Re: [agile-usability] New Member Intro
- Anthony Viviano wrote:
> My concern is that Agile takes a lot of buy in from the top down toNot necessarily. It does take a lot of cooperation between the players.
> really work well....
In many cases, getting that cooperation may depend on acceptance of
Agile at high levels of the organization. In other cases people feel
comfortable to try it within their own sphere of influence.
* George Dinwiddie * http://blog.gdinwiddie.com
Software Development http://www.idiacomputing.com
Consultant and Coach http://www.agilemaryland.org
- QUOTEMarji Dainty <mdainty@...> wrote:
I would say that Agility and RUP are more similar than different. They just seem to have ordered their tasks differently. If you consider the analogy of a novel, then RUP gives you all the chapters at once (even though you can only read them one at a time), while Agility writes one chapter at a time. So what. In the end, you still have a story.ENDQUOTEVery well said indeed!!Sathya
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- Faith Peterson wrote:
>Could you say more about why business analysts see that as threatening?
> There are Agile proponents who would argue that there's no room for
> BAs in Agile - that they should either come into development and
> become specializing generalists on the technical side, or that they
> should move to the product side. There's a lot to that but it's often
> a very threatening message for BAs. It's also not really feasible in
> every situation.
One common fear I've seen is that when people don't see an explicit role
that matches their business card title, they get worried that they're
going to be let go. Is that the threat that they perceive?
In every agile transition I've done or seen, those people still have
plenty to do, and it's generally more interesting stuff. Although most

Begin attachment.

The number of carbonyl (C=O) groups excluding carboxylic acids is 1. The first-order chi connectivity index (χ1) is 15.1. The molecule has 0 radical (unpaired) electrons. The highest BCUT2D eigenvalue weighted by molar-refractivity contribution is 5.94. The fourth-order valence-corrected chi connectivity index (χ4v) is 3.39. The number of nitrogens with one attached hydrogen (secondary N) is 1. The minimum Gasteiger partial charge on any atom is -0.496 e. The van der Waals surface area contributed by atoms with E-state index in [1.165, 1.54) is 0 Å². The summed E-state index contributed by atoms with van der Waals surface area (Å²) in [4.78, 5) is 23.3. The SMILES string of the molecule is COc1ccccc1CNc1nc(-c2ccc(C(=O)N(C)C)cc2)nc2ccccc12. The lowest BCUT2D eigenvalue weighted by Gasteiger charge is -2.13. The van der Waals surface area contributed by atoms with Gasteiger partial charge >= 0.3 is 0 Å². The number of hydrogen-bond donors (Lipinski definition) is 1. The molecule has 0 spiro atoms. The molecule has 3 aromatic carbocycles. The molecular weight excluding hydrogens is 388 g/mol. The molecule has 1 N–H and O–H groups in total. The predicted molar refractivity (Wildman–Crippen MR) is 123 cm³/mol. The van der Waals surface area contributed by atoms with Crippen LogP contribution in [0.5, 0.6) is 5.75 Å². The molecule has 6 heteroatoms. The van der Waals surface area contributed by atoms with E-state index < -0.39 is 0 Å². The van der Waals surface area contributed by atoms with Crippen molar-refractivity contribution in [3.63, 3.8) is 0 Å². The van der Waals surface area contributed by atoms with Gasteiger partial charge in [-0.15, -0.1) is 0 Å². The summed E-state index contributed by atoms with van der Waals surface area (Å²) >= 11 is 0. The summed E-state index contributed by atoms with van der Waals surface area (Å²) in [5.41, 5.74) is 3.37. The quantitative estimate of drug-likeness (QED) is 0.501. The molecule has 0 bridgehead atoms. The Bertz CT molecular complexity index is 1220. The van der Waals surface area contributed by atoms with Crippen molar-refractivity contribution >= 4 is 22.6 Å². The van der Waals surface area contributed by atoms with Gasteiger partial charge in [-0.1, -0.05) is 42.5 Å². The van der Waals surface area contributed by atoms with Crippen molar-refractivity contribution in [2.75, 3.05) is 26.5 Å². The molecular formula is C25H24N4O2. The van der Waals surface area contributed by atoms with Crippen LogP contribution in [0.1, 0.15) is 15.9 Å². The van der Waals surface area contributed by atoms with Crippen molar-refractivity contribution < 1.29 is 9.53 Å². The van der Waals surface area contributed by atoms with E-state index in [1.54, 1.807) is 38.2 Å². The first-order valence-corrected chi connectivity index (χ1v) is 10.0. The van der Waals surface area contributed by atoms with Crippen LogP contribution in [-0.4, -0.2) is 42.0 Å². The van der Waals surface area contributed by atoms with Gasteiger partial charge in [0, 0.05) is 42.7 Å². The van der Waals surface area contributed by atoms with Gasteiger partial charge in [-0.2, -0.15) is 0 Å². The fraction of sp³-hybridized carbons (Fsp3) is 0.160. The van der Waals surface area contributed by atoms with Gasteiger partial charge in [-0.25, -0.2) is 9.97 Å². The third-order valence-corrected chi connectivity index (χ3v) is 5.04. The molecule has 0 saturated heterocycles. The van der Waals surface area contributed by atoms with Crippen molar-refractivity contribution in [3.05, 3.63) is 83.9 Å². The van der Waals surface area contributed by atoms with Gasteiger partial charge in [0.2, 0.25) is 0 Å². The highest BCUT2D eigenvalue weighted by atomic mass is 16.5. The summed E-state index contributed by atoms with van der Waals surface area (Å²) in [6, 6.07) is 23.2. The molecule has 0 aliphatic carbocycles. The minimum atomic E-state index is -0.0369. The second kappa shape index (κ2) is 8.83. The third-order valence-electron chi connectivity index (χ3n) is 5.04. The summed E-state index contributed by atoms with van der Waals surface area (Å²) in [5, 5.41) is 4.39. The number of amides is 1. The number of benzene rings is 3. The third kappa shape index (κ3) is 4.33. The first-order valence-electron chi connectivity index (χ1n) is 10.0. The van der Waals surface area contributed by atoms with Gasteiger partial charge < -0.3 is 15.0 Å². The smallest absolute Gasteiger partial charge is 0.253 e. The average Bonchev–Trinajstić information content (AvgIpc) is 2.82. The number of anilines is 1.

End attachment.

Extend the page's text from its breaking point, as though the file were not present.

agilists I know don't value a lot of formality around roles and titles,
they really value the people who have filled those roles, and all the
knowledge and skill they've built up. So I get the fear, but I think
it's worth working past.
William Pietri - william@... - +1-415-643-1024
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- Hi Anthony,
On 6 Dec 2007, at 14:09, Anthony Viviano wrote:
> It's coming from our business analysts mostly. A lot of our
> projects are
> stalled or stuck in requirements gathering phases and are slow to
> move on to
What's slowing them down (again with the curiosity :-) ?
I'm a great fan of the "Apply the practice most appropriate to the
thing causing you the most pain. Repeat." approach to introducing agile.
> Very frustrating for our developers and everyone really. I
> think they're looking for a way to move development forward.
> Management is
> sceptical at this point, so we're hoping for a few Agile wins
> before we push
> to transform the entire org.
> So, short answer ... we're looking to crank out stuff faster.
> My concern is that Agile takes a lot of buy in from the top down to
> work well....
I've seen agile come in from the bottom as well as from the top.
Although obviously if management are actively hostile you're gonna
have trouble. Sceptical you should hopefully be able to cope with.
I find it interesting that it's coming from the BAs. I've seen it
come from the developers dealing with technical tasks, and I've seen
it come in from management in search of lower costs. I've not seen it
from folk who would turn into, if we're thinking about XP, the
I would imagine that it would work well - as long as the developers
are in to it too - since the convincing Customers is something I
often find hard. And you have that already.
- On 6 Dec 2007, at 16:25, George Dinwiddie wrote:
> Anthony Viviano wrote:[snip]
>> My concern is that Agile takes a lot of buy in from the top down to
>> really work well....
> Not necessarily. It does take a lot of cooperation between the
> In many cases, getting that cooperation may depend on acceptance of
> Agile at high levels of the organization. In other cases people feel
> comfortable to try it within their own sphere of influence.
There was one LargeCompany that I did some consulting for where the
management told me that they hadn't started looking at agile yet at
the same time the dev team was doing something that was pretty close
to XP :-)